Storm closes pass, dumps snow up top
Eastbound Vail Pass was closed at 4 p.m. Saturday because of numerous stalled and stuck vehicles that brought traffic to a standstill four miles east of East Vail.
One motorist who had traveled from Vail said the driving conditions were not that bad but the driving behavior of other drivers made it dicey.
“Don’t go up there (Vail Pass) if you don’t have to,” said motorist Lisa Fisher of Martha’s Vineyard, who was headed to a winter job in Aspen. “It’s not pretty.”
Fisher and traveling companion Tommy Reynolds, also of Martha’s Vineyard, reported there were three separate “parking lots” of vehicles stuck on the east side of Vail Pass. They said two-wheel drive vehicles were getting stuck, causing the traffic to back up behind them.
Winter storm warnings for the mountains called for up to three feet of snow, but that hadn’t materialized by Saturday evening. The largest accumulation reported was approximately 20 inches atop 11,300 foot Fremont Pass near Climax.
Snowpacked roads on Interstate 70 started at West Vail Saturday, while most of the rest of the county experienced wet roads. Vail was under an accident alert due to the number of fender benders and vehicles that had slid off the road.
But the higher elevation roads such as Vail Pass provided the most driving challenges.
Truckers were under a mandatory chain law on the west side of Vail Pass, and the chain up area of East Vail was full of the big rigs.
The Colorado Department of Transportation had five snowplows on Vail Pass and an additional five on Highway 6 and 24 for Battle Mountain and Tennessee Pass, said Paul DeJulio, area maintenance supervisor for the Department of Transportation.
The short-term forecast from the National Weather Service is for the snow to taper off Saturday night but for it to increase Sunday afternoon and then taper off Monday.
For most of Friday night and for parts of Saturday rain fell from Avon westward through the lower elevations of the county. As temperatures cooled toward evening that rain became snow.
“This is one of the stronger storms we’ve seen this year,” said meteorologist Dave Nadler of the National Weather Service. “There won’t be a major cold snap because this is a warm Pacific air mass. There will be another pulse of energy coming in Sunday afternoon.”
The storm caused high surf of up to 35 feet that pounded the coast near San Francisco and up to 2 inches of rain that hit the parched Los Angeles basin.
The snow is welcome in drought-stricken Eagle County too. Lawn watering restrictions were in place for most of the summer after significantly below normal precipitation and higher-than normal temperatures impacted water supplies.
Area streams and rivers were flowing at record low levels, that in some cases were 25 percent of normal. The drought has been followed by higher than normal rain and snow this fall. Snowpack in the Colorado River Drainage is now 130 percent or more of normal.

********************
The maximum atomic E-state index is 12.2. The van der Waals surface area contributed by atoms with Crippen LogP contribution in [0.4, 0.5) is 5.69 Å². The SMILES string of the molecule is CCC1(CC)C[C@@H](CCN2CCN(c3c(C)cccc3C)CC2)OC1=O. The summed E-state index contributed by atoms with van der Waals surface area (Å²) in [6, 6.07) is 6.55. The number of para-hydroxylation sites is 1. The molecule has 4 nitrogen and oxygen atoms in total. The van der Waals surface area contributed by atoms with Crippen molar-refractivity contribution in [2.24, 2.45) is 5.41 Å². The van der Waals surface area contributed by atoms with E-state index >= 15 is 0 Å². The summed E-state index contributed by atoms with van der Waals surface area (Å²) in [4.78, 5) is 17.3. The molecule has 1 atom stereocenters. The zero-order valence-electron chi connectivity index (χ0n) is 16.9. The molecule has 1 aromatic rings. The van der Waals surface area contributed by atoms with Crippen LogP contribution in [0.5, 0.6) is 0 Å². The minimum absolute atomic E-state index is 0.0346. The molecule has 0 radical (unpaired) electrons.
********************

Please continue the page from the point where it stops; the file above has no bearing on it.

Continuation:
The heavy snow hit during the final regular big-game hunting season, making access to some areas of the back country tougher than normal, said the Division of Wildlife’s Bill Heicher.
But the mixed blessing of the snow is most welcomed by the county’s two ski resorts.
Vail Mountain has more snow on it now than has ever been recorded in its 40 year history, said spokeswoman Kelly Ladyga. Nearly five feet of settled base had accumulated atop Vail and Beaver Creek by Saturday night.
That snow will allow Vail to open Nov. 16, a week earlier than scheduled.
“We’ll have the most terrain open ever for season opening,” she said.
That snow has also helped the ski reservation lines ring. In the last Vail Resorts quarterly report released Oct. 29, CEO Adam Aron said things are beginning to look up.
“The metrics we track in order to monitor how we’re doing compared to
prior years are encouraging,” he wrote. “Year to date bookings (which are from August through October 26th) into our central reservations are up 23 percent compared to this time last year, including a 115 percent increase in on-line bookings.
“September bookings for the ski season were up 77 percent and October bookings are up 29 percent so far. Of course, last year bookings in September and October were anemic, but we’re still glad to see the increases.”
But like last year, many people are waiting before committing to a vacation.
Aron says that’s reason to be optimistic.
“That tells us that the booking curve continues to be late as it was last year and we should therefore expect more late booking activity closer to ski season,” he said.
Cliff Thompson can be reached at 949-0555 ext 450 or firstname.lastname@example.org